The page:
When you’re a landscape photographer its really important to make sure your lenses and filters are clean before you head out on your next shoot. Its such a pain if you have been somewhere taking photos and you get home and notice all the photos have got spots all over them from dirty lenses and filters. Its now going to take you forever in post processing to remove these when you could have just started with clean equipment to begin with. Or say your heading out for a dawn shoot and after setting up all your gear you then realise there is ocean spray all over your lens. Its really hard to see before the sun comes up and a lot of the time it takes a bit of elbow grease to get ocean spray off your lenses and filters. A lot of the time it just smears everywhere. So make sure you prep all your gear before hand. Its also a good idea to keep a lens cleaning cloth in your camera bag to wipe over your lens and filters in between shots especially when you are trying to capture beach or waterfall shots and then is lots of mist in the air.
6. Maintain your tripod
Being a landscape photographer one of the most important pieces of equipment (apart from a kick ass camera) is your tripod. The only way to take long exposure photos is if you use a tripod and a good sturdy tripod can be expensive so you want to look after it as best as you can. They get covered in salt water and sand from being used at the beach or mud from being placed in lakes, creeks and river so when I get home from a shoot I always give it a wash down to get rid of any dirt and sand. The legs can start to get a bit stuck after a while of use so I wipe some coconut or olive oil over them periodically to keep them nice and smooth. And the smell of coconut oil makes me think Im at some tropical location next time I use it! Bonus!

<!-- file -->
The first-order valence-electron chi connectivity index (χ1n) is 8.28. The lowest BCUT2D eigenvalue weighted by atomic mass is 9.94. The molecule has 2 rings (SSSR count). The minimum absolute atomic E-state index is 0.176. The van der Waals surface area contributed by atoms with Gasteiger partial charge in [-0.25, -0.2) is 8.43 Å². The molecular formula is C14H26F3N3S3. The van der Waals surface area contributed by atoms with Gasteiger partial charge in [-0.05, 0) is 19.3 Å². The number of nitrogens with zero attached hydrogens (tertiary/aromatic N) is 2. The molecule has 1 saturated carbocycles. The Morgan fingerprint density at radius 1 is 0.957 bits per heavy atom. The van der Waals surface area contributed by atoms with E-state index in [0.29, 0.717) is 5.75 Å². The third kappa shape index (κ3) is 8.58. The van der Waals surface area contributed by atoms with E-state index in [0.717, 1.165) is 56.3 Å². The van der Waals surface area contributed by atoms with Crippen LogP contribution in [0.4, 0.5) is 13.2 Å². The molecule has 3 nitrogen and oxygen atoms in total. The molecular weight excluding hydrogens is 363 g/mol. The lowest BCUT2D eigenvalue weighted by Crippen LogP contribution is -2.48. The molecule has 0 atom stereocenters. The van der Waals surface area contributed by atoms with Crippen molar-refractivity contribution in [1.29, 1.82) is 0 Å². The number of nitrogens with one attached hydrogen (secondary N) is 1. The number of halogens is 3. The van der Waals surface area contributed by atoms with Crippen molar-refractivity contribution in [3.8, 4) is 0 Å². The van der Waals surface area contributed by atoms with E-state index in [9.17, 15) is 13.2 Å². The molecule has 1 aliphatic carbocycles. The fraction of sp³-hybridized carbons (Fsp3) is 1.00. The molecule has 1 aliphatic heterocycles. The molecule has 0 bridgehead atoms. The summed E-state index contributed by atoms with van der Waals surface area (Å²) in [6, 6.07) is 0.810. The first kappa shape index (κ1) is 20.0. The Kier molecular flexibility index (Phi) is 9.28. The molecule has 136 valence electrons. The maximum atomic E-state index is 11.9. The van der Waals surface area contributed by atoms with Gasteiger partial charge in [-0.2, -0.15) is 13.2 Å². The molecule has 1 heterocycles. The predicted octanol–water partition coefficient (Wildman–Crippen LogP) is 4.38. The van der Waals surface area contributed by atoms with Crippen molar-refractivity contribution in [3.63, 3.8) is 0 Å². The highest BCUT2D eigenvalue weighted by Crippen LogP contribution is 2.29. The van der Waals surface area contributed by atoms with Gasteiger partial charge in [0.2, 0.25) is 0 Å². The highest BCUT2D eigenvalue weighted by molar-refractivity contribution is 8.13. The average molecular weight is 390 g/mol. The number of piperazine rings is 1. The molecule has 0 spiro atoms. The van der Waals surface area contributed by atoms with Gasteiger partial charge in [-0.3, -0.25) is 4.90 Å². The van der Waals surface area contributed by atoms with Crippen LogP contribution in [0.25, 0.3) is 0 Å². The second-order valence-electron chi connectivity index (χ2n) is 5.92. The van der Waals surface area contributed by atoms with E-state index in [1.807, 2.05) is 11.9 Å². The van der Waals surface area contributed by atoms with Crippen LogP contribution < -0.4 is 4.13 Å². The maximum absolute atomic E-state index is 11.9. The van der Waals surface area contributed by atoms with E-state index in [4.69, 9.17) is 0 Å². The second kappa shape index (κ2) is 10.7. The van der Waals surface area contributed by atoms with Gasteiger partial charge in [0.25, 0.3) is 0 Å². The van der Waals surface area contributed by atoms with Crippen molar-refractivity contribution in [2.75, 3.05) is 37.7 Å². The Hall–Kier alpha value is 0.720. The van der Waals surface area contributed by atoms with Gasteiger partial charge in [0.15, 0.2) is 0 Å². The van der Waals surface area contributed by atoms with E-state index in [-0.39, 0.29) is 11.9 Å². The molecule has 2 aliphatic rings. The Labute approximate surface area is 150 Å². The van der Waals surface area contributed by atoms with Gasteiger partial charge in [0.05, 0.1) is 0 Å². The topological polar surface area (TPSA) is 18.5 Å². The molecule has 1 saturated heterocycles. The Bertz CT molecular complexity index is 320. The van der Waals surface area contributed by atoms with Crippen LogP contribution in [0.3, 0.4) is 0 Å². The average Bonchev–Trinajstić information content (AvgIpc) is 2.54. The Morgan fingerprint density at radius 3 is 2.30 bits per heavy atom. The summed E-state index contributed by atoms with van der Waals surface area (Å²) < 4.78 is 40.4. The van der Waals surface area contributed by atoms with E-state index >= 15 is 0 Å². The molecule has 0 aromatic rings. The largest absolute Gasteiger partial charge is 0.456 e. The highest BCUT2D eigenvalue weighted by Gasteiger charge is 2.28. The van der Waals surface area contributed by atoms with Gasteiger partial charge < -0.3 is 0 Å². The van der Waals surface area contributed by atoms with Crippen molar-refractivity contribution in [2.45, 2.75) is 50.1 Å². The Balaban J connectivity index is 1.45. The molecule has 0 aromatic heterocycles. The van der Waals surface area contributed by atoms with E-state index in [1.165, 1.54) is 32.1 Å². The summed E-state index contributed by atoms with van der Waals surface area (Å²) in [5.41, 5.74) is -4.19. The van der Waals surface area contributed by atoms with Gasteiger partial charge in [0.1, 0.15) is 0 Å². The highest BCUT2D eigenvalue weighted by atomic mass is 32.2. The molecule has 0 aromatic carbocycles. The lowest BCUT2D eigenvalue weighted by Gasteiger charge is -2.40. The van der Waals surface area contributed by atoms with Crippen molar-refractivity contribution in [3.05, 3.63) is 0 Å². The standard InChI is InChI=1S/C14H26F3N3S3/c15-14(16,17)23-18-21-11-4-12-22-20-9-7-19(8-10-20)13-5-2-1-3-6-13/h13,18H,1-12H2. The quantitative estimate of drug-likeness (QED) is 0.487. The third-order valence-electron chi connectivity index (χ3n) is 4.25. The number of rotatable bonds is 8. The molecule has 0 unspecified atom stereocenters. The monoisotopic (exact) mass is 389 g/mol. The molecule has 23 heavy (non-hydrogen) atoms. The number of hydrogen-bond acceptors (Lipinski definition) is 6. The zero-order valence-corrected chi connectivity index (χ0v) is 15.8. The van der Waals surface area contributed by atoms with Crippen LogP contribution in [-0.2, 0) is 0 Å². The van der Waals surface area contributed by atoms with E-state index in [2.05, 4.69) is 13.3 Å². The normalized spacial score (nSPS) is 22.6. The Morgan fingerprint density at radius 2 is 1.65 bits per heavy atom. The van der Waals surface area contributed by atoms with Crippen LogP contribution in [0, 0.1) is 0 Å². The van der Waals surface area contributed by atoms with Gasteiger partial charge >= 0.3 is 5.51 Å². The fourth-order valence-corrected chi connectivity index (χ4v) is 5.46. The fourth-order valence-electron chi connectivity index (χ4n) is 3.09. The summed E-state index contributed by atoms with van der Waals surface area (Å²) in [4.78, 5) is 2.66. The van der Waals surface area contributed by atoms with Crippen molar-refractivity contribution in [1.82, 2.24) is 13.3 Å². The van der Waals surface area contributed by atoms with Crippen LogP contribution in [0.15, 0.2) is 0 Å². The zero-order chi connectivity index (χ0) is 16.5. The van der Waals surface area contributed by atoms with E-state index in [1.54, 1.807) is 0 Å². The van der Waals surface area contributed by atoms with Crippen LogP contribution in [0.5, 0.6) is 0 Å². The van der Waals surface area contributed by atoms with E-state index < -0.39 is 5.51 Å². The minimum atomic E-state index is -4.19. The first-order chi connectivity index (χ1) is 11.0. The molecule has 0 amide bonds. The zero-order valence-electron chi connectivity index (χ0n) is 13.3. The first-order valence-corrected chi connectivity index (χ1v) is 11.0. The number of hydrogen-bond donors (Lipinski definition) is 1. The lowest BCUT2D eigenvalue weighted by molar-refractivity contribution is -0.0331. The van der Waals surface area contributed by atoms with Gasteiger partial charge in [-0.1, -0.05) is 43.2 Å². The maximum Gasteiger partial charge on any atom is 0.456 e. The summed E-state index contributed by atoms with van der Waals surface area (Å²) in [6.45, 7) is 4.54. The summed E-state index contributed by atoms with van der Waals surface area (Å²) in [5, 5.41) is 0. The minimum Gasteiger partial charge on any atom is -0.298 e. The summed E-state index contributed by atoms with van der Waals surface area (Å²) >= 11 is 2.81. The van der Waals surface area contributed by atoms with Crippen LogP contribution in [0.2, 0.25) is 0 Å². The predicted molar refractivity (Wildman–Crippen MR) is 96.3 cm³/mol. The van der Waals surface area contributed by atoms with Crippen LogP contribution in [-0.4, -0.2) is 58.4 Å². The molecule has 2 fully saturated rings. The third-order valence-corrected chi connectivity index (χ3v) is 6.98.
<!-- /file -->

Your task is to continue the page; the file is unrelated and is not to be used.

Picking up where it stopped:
7. Spare memory cards
Along with having a spare battery its really important to have a spare memory card and one that is empty. You never know when the memory card that is in your camera is going to pack it in or get full and it usually happens at the most inconvenient time. At least by having a spare memory card in your camera bag you can have peace of mind in case anything goes wrong!
8. Keep a plastic bag & towel in your camera bag
When you are out photographing seascapes and there are wild seas its a good idea to have a plastic bag that you can throw over your camera in case a rogue wave catches you off guard or it starts raining. Its handy to have a towel in your camera bag also to wipe down your equipment if it gets wet especially at the end of a shoot. It helps prevent corrosion happening to your prized possession which is of course your camera!
9. Change lenses as quickly as possible
When you are changing lenses no matter if you are outdoors in nature or inside your own home, try to do it quickly. This prevents dust and dirt from blowing onto the sensor inside your camera body and saves you an expensive trip to the camera cleaner guy. I always have the lens Im putting on as close to the body as I can so that its a couple of second changeover and Ive never once had to get my sensor cleaned yet! Touch wood (again)!
10. The sweet spot on your lens
If you have a DSLR Camera with different lenses its important to find the “sweet spot” on that particular lens. When I talk about the sweet spot I am referring to the most ideal aperture for getting the best clarity out of that lens. This is usually two F Stops down from the widest aperture that you’re lens can go. So for example; my 17 to 40mm wide angle lens has aperture of F4 at its widest so 2 stops down from that is F8 (I also use F11 a lot too). These are the aperture settings that I use 95% of the time. And my 50mm lens has and aperture of F1.8 at its widest, so I find I get the best shots at F2.8 and F4. Have a play around with some of your lenses and see if you can find the “sweet spot” of them!
So that rounds up my best photography tips for now. I will do another post soon when I have a more to add. Are there any other handy photography tips that you can think of? If so leave a comment below!